There are so much information around what you need to learn in order to be a data analyst or to just get started in data roles. Here’s a list of skills you need to get into data analytics. This is from my experience, but you should not over-complicate the process, you learn only what you need, you get good at it, and you’ll be set for a entry level data role.
1. Learn SQL
What is SQL?
Why Learn SQL?
It’s been so many years since SQL was invented (1970s) and people started using it. It’s used til this day. There are so many tools out there including new and old ones, but they always have a way to work in SQL because it’s adapted in the industry so well and many people are already familiar with it. If you see any job posting for roles such as data analyst, BI analyst, and data engineer, you’ll definitely see SQL in the job description. And that’s why SQL is a must-have skill.
Make sure you learn important relational database concepts as well as data modeling/warehousing concepts as you learn SQL. I don’t mean things like “joins” or “select” statement in SQL when I say database concepts. Here’s a sample list:
- Grain of data/table
- Primary keys, Foreign keys, Composite Keys
- Relationships between tables (e.g. many-to-one, one-to-many, one-to-one, etc)
- Data types for a field/column
- Dimensions tables and Fact tables
- Table vs view vs materialized view
2. Learn a Business Intelligence Tool
You’ve probably heard Tableau or Power BI. They are called business intelligence tools (BI tools). Business intelligence can be translated as “decision making system”, meaning they’re for decision making through data visualizations.
Every data project involves getting your analysis visualized so that others can benefit from it. And this is where BI tools come into play. BI tools allow you to create a business friendly data model (semantic model/layer) and visualizations to drive insights. BI is pretty big that there are so many roles that are specific BI tool focused (e.g. Tableau developer). You can totally make your career out of BI tool if you want to.
In terms of which BI tool to pick up, this totally depends on your preference. What’s important is that you get good at one BI tool so that when you need to use another, you’ll have a good grasp of BI and data concepts by then. There are pros and cons for each tool and some have free tier and some don’t. A few free options are: Tableau, Power BI, and Google Data Studio. You could use open source tools as well but ones provided by vendor usually have an easier process to set it up.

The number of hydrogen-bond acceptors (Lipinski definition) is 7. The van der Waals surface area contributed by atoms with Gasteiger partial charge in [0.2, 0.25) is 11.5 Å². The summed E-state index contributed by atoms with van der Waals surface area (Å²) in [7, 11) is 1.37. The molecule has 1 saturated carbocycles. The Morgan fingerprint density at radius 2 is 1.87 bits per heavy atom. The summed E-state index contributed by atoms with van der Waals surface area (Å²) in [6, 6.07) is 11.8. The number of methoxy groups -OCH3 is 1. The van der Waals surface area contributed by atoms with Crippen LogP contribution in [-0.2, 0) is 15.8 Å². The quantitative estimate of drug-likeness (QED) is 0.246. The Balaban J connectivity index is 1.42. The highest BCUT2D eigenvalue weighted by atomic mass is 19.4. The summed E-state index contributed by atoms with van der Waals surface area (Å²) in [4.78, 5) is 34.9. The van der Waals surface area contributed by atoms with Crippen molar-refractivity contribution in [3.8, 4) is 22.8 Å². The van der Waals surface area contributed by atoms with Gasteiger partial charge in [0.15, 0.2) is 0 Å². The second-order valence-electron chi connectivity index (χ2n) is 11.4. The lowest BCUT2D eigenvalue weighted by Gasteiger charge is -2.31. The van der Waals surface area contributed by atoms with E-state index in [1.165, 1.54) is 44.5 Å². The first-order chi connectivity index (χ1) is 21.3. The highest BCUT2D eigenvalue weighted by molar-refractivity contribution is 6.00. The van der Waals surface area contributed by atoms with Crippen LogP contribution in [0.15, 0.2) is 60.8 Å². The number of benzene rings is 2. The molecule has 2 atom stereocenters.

In order to build effective visualizations, you need to learn what’s good and bad. I’d highly recommend reading at least one or two books on data visualization. You’ll be surprised how much you’ll gain an understanding of how to read/build good data visualizations. Check out another blog post on the data visualization books I recommend.
3. Build a Portfolio or Get Work Experience
Your potential employers need to trust your skills that you can do the job. Essentially, what you need is real-world experience. There are only 2 ways to prove that you have the skills:
- You get work experience. Whether it be an internship or volunteer data role, having worked in the industry definitely gives you an advantage over others that don’t.
- The other option is to build a portfolio. So many people think your portfolio needs to be perfect, but don’t even think about making it perfect. Because it’ll never be perfect. What’s hard is getting started in creating one, so just go get a free wordpress or wix website or whatever tool you want to use and create one. Many companies offer you a blog or website for free. If you want to do more, then you can go get your own domain at company like Namecheap.
Don’t forget to create accounts on social media such as LinkedIn and Twitter to share your work!
4. Learn Python or R (optional)
Python and R are the programming languages that are most used in data analysis. They’re both also used for advanced analytics such as Machine Learning and Deep Learning. Python is very popular in data engineering type tasks as well (R can be used, too though). I’d personally recommend learning Python if you don’t have any preference and go with R if you have specific reasons why you want to use R.
They both have packages/libraries you can utilize to work with data. e.g. pandas package is available in Python and tidyverse package for R.
I’d say learning Python/R is optional because most entry level data analyst positions should only require the use of SQL and a BI tool. If you’re only looking to get into more technical roles such as data engineer, then you should learn it.
The most important pieces are the first 2, learning SQL and a BI/reporting tool. What I’d say is that if you want to get into data analytics, focus on SQL a lot along with database concepts. And learn to be decent at a BI tool while learning about data visualization best practices.
I omit the importance of communications in this post because it’s a prerequisite for any data role. You should be brave enough to ask questions that you may think are dumb. You should be able to communicate clearly enough what you’re doing to your colleges and users.
Lastly, I would like to encourage you to keep going or get started if you’re really trying to get into data because it’s totally doable if you put in efforts. The more time you spend on something, the better you get at it.
Hope this summary is helpful! Drop a comment if you have any questions you may have.